Methods of Payment

The traditional method of paying wage earners is for the employees to queue up at a stated time at the pay office and draw their net take-home pay in cash, either loose or, more usually, in a sealed wage packet, accompanied by the pay slip. The law requires that no other method of payment may be used for paying wages to manual workers without the consent of the employees concerned.

Most large employers, and many smaller ones, offer alternative method of paying wages which you are free to accept or decline. These methods avoid the need for handling cash by making payment in one of two ways. Either you may be handed a cheque, which you can pay in to your own personal bank account if you have one, or can cash at your employer's bank; or you can have the net amount of your pay credited direct to your bank account, in which case you may receive your pay slip from your own bank instead of from your employer.

Payment by cheque or direct bank transfer is almost universal for employees engaged on the basis of an annual salary paid monthly.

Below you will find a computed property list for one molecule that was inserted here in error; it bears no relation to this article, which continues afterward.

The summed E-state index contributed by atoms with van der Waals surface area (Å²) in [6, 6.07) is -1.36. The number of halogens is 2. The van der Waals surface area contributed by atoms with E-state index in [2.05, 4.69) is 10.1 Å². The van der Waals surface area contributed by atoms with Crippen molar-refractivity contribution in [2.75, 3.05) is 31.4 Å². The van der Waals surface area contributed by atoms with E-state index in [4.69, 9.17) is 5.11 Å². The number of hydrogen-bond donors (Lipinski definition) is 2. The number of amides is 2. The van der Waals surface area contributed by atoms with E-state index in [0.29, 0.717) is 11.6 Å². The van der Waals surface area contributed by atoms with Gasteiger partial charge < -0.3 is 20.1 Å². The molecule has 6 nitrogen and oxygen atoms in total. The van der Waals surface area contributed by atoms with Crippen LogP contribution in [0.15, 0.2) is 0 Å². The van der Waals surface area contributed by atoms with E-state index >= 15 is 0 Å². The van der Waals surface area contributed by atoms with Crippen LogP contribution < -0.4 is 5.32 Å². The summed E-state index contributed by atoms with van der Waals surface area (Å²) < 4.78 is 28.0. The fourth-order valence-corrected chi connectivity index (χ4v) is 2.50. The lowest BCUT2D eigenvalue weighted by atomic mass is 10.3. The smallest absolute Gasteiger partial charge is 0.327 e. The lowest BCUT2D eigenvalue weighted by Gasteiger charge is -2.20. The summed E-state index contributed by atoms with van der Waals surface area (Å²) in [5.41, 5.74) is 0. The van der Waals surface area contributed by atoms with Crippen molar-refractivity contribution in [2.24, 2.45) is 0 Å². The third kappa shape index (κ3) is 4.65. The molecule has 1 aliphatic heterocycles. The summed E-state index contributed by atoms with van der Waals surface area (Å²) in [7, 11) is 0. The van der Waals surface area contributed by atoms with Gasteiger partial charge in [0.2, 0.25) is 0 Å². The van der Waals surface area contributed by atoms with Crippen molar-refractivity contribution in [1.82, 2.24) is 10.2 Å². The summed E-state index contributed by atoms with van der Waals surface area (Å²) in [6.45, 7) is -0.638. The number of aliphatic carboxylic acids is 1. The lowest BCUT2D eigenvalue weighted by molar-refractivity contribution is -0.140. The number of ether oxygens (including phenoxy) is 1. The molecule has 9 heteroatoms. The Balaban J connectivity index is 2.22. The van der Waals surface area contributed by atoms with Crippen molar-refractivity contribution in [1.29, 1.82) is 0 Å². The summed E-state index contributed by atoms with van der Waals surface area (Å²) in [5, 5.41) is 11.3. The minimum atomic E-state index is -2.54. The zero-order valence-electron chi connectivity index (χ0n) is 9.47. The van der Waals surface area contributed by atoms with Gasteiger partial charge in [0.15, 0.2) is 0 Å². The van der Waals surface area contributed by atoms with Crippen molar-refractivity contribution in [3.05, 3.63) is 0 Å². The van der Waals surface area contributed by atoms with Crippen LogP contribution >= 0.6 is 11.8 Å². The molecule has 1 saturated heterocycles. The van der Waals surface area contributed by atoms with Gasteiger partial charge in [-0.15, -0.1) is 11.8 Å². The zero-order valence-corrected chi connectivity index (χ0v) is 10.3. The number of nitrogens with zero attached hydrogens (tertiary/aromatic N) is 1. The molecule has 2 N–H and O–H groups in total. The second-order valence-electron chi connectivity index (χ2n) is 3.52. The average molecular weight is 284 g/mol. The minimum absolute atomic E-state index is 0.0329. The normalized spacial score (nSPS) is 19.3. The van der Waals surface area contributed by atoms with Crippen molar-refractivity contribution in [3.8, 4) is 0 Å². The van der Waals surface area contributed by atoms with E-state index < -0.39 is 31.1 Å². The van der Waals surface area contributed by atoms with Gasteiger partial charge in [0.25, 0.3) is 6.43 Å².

1. What are the two main bases for calculating pay?

2. Briefly explain the difference between a wage and a salary.

3. Explain what is meant by 'time and a half in describing overtime rates.

4. Name five conditions under which pure time rates are usually the most satisfactory basis for remuneration.

5. What are the main disadvantages of time rates?

6. Suggest ways in which motivation might be introduced for time workers.

7. In what circumstances are pure piece rates to be preferred to time rates?

8. Briefly describe one method of combining piece work with time work.

9. Name some of the advantages of payment based on measured output.

10. Name some disadvantages of piece rates. On what basis would you recommend that the wages of a railway ticket collector be calculated?

11. Name as many examples as you can of fringe benefits.

12. Apart from cash, in what forms might you be asked to accept payment of your net wages?

13. What statutory deductions must be made from your gross pay?

Getting Paid

Employees are generally paid weekly, fortnightly, every four weeks, or once per calendar month. With every payment the employer is legally obliged to supply a pay slip showing in detail how the amount of take-home pay is worked out. In particular it will show basic pay for the period, overtime, bonuses or commission, and will itemise all the deductions.

Certain deductions have to be made from gross pay. Two compulsory deductions are income tax under the Pay-as-you-earn system (PAYE), and your National Insurance contributions. Income tax is explained in Chapter 3. National Insurance contributions,... see: Getting Paid

Personal And Business Finance 2018

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